"Five more minutes," Mike said and slid a mug of steaming coffee across the bar to her. "You're working late. Thought you'd be down at the Friday night bonfire." Lucy spent every Friday at the camp, eating, listening to the campers' stories, helping the counselors pass out awards, and dancing around the fire.

She took a sip of coffee, willing the caffeine to zing straight to her brain. "No, I'm here tonight. The new boss wanted a revised marketing plan. The Inn isn't making enough money apparently."

Mike lifted his head to look out over the dining room. "Well, we're hopping tonight."

Lucy followed Mike's gaze. "Yeah, the middle of June with schools barely out of session and we're fully booked. I just don't see what has to be changed."

Tonight, even though it was the beginning of the summer season, every table was occupied. Couples were tucking into the large surf-and-turf specials. Families were munching on crabcakes and fish and chip platters. In front of every child stood one of Mike's special nonalcoholic kids' cocktails—colorful concoctions of juices and soda topped with plastic sharks and paper umbrellas.

"What did you name the kids' drinks this year?" Lucy asked Mike.

"This year we've got the Monster Claw, the Haunted Skipjack and the Crabby Lady."

Lucy laughed. "Hope the inspiration for the Crabby Lady isn't anyone I know."

"Well it could have been inspired by that consultant lady. You know, the redhead." Mike disappeared to the other end of the bar suddenly, to wait on a customer.

When he returned, Lucy asked, "What is she making you do?"

"Oh, she's not bothering the bar too much. She quizzed me on the drinks I know how to mix but—" Mike laughed—"I'm up on the latest drinks in New York and LA. She doesn't know anything about running a bar. But she does want to redecorate the restaurant."

"You're kidding! Next we know she'll have Chef Ramsay in here, putting us on the next episode of worst kitchens in the universe."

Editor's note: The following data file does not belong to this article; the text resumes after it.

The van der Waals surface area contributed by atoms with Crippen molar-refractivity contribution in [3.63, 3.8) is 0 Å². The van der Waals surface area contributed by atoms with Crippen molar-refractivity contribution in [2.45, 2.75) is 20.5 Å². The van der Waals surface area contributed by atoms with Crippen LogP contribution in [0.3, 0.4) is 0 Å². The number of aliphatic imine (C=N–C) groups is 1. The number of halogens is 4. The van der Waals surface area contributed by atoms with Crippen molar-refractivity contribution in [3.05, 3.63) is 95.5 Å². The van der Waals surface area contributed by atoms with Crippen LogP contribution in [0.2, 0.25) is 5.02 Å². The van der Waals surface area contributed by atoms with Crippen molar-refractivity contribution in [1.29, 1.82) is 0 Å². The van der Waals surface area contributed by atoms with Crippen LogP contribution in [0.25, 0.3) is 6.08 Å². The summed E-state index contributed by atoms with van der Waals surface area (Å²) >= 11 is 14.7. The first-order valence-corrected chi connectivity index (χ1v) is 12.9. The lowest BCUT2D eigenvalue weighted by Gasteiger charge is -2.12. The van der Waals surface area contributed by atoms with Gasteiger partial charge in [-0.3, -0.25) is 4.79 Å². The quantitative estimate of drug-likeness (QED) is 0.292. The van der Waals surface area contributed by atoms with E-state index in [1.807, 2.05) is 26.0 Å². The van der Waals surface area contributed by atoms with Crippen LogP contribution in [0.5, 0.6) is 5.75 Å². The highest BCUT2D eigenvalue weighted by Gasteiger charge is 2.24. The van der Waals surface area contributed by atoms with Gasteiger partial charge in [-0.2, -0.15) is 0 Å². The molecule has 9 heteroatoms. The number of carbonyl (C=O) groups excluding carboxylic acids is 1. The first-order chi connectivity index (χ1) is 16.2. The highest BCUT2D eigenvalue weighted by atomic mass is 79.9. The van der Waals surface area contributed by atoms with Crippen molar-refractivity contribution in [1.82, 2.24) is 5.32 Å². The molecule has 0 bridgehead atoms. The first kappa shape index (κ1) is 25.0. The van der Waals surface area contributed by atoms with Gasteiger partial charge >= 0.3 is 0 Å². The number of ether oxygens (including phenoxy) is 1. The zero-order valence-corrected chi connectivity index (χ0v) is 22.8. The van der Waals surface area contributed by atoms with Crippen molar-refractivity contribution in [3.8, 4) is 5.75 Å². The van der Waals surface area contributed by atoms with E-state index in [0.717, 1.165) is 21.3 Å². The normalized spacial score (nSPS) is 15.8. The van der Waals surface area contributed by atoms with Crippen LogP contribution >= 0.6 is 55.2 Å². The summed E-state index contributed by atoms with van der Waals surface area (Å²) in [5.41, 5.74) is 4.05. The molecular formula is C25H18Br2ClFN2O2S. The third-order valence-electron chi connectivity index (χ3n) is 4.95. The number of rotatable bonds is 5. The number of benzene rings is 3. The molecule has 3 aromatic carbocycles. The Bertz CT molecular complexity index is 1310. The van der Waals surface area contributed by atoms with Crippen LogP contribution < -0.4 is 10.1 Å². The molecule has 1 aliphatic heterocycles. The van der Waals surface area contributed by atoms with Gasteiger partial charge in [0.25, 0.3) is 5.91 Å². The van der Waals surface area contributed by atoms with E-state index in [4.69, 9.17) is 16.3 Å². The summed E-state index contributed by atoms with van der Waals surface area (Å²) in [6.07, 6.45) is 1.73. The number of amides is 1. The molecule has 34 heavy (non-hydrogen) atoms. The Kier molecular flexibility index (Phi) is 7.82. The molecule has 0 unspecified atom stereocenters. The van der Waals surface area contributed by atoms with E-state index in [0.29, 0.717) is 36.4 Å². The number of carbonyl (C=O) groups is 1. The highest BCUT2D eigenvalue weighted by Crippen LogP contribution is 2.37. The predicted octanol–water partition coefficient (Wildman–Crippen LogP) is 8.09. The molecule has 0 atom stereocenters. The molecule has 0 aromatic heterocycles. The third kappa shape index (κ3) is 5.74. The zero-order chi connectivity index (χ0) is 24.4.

A waitress skittered up to the bar. "Table seven sends their compliments on the Haunted Skipjack."

Mike waved at table seven and the set of triplets seated at it, enjoying their fizzy, bubbly drinks. The triplets' parents smiled and waved back, the entire family looking happy, relaxed and slightly sunburned. The remains of a demolished blooming onion lay in the center of the table.

That's what Sterling Matthew didn't understand, Lucy thought. Kids had always been important to the Chesapeake Inn. John Matthew had never treated them as an afterthought, as a nuisance to be accommodated at his upscale establishment. He understood the Inn's clientele—affluent parents who wanted to vacation somewhere nice with their children. The Inn was a place where families could spend the afternoon fishing and swimming together, then mom and dad could have a quiet, elegant dinner in Evangeline's while their children enjoyed a group cookout and movie night with other visiting kids. Or everyone could pile into Skipjack's, exhausted and sunburned from a day of sailing or cycling, for a leisurely dinner and shared desserts. Kids made friends for life at the Inn. More than a few had even come back to the Inn for their weddings—to each other—and now they bring their own families here every summer.

And John and Sarah had always made room at their little slice of paradise for the kids whose parents couldn't afford a vacation in St. Caroline. Or a vacation anywhere for that matter. Some of the camp kids hadn't even seen their parents in years. They lived with grandparents or aunts and uncles.

"Speaking of trouble," Mike said.

Lucy looked toward the restaurant entrance. Sterling Matthew and Elle Scott-Thomas were standing just inside the double captain's doors. Sterling was dressed in khakis and a pressed golf shirt. Elle Scott-Thomas was the epitome of New England prep in a short madras plaid skirt and white blouse, tan leather flats. At least they're not wearing business suits, Lucy thought. No one wore business suits at the Inn, not even John Matthew.

Sterling caught Lucy's eye and nodded his head. Lucy returned the gesture with a quick, professional smile. Elle Scott-Thomas methodically surveyed the restaurant; Lucy could tell she was counting heads at each table.